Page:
There are rumors that Apple will release an affordable version of the Vision Pro AR/VR headset by 2025. This might be the big break Apple needs, seeing as the Vision Pro was received with mixed feelings at the WWDC 2023 event.

But that has us wondering: what exactly can Apple do to make the Vision Pro cheaper? To answer that question, we came up with a list of potential cost-cutting measures to make the headset affordable for the masses.


1. Use Cheaper Materials

Apple Vision Pro headset
Image Credit: Apple

Apple says the Vision Pro was made with “aerospace-grade alloys.” The chassis is made from an aluminum alloy set with a single piece of three-dimensionally formed laminated glass containing the screens. The band is a detachable 3D-braided headband made from a sturdy fabric.

While this premium build quality is excellent, it’s not so friendly to the pocket. For instance, the Oculus Quest 2 is primarily made of high-quality plastic. And doing this wasn’t just to make it affordable but also to make the headset lighter.

Apple can take the cue and make the Vision Pro’s frame using plastic polymers and other composite materials instead of an expensive aluminum alloy. As for the glass, Apple could resort to flat tempered glass instead of 3D laminated glass.

2. Remove the External OLED Screen

person conversating while wearing an Apple Vision Pro headset
Image Credit: Apple

The Vision Pro technically has three displays; one for each eye and a third external one that uses the EyeSight technology to mirror your eyes for people looking at you. The idea is to keep you connected by showing people in your vicinity if you’re aware of them or occupied with something immersive while using the headset.

However, that’s just one more expensive screen. It’s nice and all for people around you to know what you’re doing, but to drive down costs, it just might be enough that you can adjust your immersion level with the Digital Crown. Instead of a screen, Apple should leave that part as solid opaque glass.

3. Remove Some Cameras, Sensors, and Speakers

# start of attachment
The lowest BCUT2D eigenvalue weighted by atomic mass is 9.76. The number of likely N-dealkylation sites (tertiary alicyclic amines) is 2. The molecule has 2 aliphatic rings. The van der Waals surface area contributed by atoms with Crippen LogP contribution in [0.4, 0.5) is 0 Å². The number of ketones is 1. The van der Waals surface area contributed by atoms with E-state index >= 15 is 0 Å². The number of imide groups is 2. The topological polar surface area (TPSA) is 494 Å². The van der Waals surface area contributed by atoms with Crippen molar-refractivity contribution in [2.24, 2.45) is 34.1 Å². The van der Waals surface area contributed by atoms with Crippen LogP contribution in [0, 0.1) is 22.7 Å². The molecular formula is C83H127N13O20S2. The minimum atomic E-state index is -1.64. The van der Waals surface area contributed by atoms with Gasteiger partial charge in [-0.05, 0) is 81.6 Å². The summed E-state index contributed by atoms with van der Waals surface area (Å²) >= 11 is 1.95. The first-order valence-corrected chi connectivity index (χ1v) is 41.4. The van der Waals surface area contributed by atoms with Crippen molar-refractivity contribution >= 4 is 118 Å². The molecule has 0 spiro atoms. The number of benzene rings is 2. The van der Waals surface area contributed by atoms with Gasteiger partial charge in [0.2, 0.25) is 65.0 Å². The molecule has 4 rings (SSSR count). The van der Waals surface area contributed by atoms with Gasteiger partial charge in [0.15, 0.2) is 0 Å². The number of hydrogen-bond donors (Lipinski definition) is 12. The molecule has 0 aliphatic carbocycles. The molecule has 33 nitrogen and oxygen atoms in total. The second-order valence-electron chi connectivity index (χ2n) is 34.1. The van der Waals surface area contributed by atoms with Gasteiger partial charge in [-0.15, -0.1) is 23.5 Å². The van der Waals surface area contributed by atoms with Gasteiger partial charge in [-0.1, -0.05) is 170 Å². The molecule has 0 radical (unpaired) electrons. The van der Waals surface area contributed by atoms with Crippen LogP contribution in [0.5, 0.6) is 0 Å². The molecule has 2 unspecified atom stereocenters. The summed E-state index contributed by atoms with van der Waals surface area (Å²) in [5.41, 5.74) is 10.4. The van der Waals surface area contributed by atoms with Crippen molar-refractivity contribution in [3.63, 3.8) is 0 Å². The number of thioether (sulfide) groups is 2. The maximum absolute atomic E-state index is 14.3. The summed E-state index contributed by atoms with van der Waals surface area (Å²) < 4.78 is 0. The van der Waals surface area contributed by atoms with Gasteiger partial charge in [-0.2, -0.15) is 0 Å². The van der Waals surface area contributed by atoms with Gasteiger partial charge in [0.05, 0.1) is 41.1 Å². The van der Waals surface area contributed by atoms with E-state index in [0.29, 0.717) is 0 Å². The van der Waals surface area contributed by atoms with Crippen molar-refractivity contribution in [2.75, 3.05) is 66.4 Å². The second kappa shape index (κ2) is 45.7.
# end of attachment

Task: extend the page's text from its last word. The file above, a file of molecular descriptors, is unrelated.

An Image Showing the Apple Vision Pro Glasses and Battery
Image Credit: Apple

You can count 12 cameras and five sensors on the Vision Pro. They are all used for mapping the environment and tracking your hand gestures. A couple of the cameras are used for taking 3D photos and videos.

We think if Apple evaluates how important 3D photography is, and sees that it’s not so critical to this product’s success, then a cheaper Vision Pro could do without it. Also, the company could better optimize fewer cameras and sensors through software, and we could say bye to the numerous cameras and sensors in and on the device.

That’s not all, though; the Vision Pro has six microphones and two spatial audio speakers. Some microphones can go, leaving one or two essential ones near the mouth, and spatial audio-enabled AirPods could replace the speakers.

4. Replace the M2 Chip With A17 Bionic

Apple Silicon M2 Chip
Image Credit: Apple

Apple placed two chips inside the Vision Pro: an M2 chip that handles all computing tasks and an R1 chip that processes all the information from the sensors, cameras, and microphones with low latency.

The yet-to-be-seen A17 Bionic chip is expected to feature in Apple’s 2023 iPhone lineup. And if the rumors of the M3 Apple silicon chip are true, then we can expect the A17 Bionic chip to be based on TSMC’s new 3nm process, and we could see a good improvement in performance compared to the A16 chip in the iPhone 14 Pro.

The A17 Bionic chip should be cheaper, smaller, and powerful enough to replace the M2 inside Apple’s new headset. But if that’s too much to ask, Apple can lower costs even further by settling for the A16 chip.

5. Swap Micro-OLED Displays for LCD Panels

Apple Vision Pro AR headset inside view
Image Credit: Apple

The Vision Pro has a pair of micro-OLED displays with 23 million pixels, more pixels than a 4K TV for each eye. We know that Apple will not compromise its pixel density because that’s a core part of the product. However, it could save money by swapping out OLED displays for LCD panels, like what Meta did with the Quest 3.

Because LCD works with a backlight, the screens will be brighter, and you might not get a rich black—or contrast in general. However, LCD is cheaper than OLED and will help Apple lower the headset’s cost.

Perhaps, a Vision “Air”?

Right now, Apple’s Vision Pro headset is a premium, high-tech device, and many people can’t justify its $3,499 price tag. But it’s a “Pro” device, and it wasn’t named that for fancy. Apple’s Pro and Ultra products have always been for high-end buyers and enthusiasts.

The features we’ve suggested here might strip the product down to a slimmer, lighter version closer to the cost of an iPhone 14 Pro or MacBook Air. Apple could name this cheaper, less-niche product the Vision Air, keeping true to its naming culture.

#Ways #Apple #Vision #Pro #Cheaper

Categorized in:

Tagged in:

, , , ,